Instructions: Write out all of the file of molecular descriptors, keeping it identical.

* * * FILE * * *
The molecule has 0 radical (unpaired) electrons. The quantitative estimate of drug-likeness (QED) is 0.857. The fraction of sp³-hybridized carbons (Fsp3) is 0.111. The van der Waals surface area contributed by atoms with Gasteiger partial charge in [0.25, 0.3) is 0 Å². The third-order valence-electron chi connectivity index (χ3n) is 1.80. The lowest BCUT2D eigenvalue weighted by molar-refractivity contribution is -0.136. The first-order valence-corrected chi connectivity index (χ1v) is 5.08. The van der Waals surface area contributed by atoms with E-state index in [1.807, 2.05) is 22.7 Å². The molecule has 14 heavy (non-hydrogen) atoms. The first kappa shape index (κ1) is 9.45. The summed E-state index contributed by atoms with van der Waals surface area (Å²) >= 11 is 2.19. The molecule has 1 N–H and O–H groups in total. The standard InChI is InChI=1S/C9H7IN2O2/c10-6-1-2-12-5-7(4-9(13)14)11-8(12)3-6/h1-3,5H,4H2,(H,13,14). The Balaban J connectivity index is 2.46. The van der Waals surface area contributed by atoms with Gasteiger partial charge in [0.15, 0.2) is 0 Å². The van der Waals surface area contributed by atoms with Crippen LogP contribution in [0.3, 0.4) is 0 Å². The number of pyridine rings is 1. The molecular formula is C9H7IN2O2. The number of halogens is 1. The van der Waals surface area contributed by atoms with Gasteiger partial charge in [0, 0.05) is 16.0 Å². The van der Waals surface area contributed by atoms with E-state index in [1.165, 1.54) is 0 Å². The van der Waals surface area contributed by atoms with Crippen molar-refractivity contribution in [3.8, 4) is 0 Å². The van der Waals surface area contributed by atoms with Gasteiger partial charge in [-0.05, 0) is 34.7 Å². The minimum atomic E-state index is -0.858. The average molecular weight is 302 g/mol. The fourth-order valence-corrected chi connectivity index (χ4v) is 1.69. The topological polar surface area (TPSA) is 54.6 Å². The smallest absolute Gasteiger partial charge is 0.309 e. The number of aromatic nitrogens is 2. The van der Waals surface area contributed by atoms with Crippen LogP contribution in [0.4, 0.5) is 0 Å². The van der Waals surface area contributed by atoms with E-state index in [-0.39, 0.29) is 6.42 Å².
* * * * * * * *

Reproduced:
The molecule has 0 radical (unpaired) electrons. The quantitative estimate of drug-likeness (QED) is 0.857. The fraction of sp³-hybridized carbons (Fsp3) is 0.111. The van der Waals surface area contributed by atoms with Gasteiger partial charge in [0.25, 0.3) is 0 Å². The third-order valence-electron chi connectivity index (χ3n) is 1.80. The lowest BCUT2D eigenvalue weighted by molar-refractivity contribution is -0.136. The first-order valence-corrected chi connectivity index (χ1v) is 5.08. The van der Waals surface area contributed by atoms with E-state index in [1.807, 2.05) is 22.7 Å². The molecule has 14 heavy (non-hydrogen) atoms. The first kappa shape index (κ1) is 9.45. The summed E-state index contributed by atoms with van der Waals surface area (Å²) >= 11 is 2.19. The molecule has 1 N–H and O–H groups in total. The standard InChI is InChI=1S/C9H7IN2O2/c10-6-1-2-12-5-7(4-9(13)14)11-8(12)3-6/h1-3,5H,4H2,(H,13,14). The Balaban J connectivity index is 2.46. The van der Waals surface area contributed by atoms with Gasteiger partial charge in [0.15, 0.2) is 0 Å². The van der Waals surface area contributed by atoms with Crippen LogP contribution in [0.3, 0.4) is 0 Å². The number of pyridine rings is 1. The molecular formula is C9H7IN2O2. The number of halogens is 1. The van der Waals surface area contributed by atoms with Gasteiger partial charge in [0, 0.05) is 16.0 Å². The van der Waals surface area contributed by atoms with E-state index in [1.165, 1.54) is 0 Å². The van der Waals surface area contributed by atoms with Crippen molar-refractivity contribution in [3.8, 4) is 0 Å². The van der Waals surface area contributed by atoms with Gasteiger partial charge in [-0.05, 0) is 34.7 Å². The minimum atomic E-state index is -0.858. The average molecular weight is 302 g/mol. The fourth-order valence-corrected chi connectivity index (χ4v) is 1.69. The topological polar surface area (TPSA) is 54.6 Å². The smallest absolute Gasteiger partial charge is 0.309 e. The number of aromatic nitrogens is 2. The van der Waals surface area contributed by atoms with Crippen LogP contribution in [0.4, 0.5) is 0 Å². The van der Waals surface area contributed by atoms with E-state index in [-0.39, 0.29) is 6.42 Å².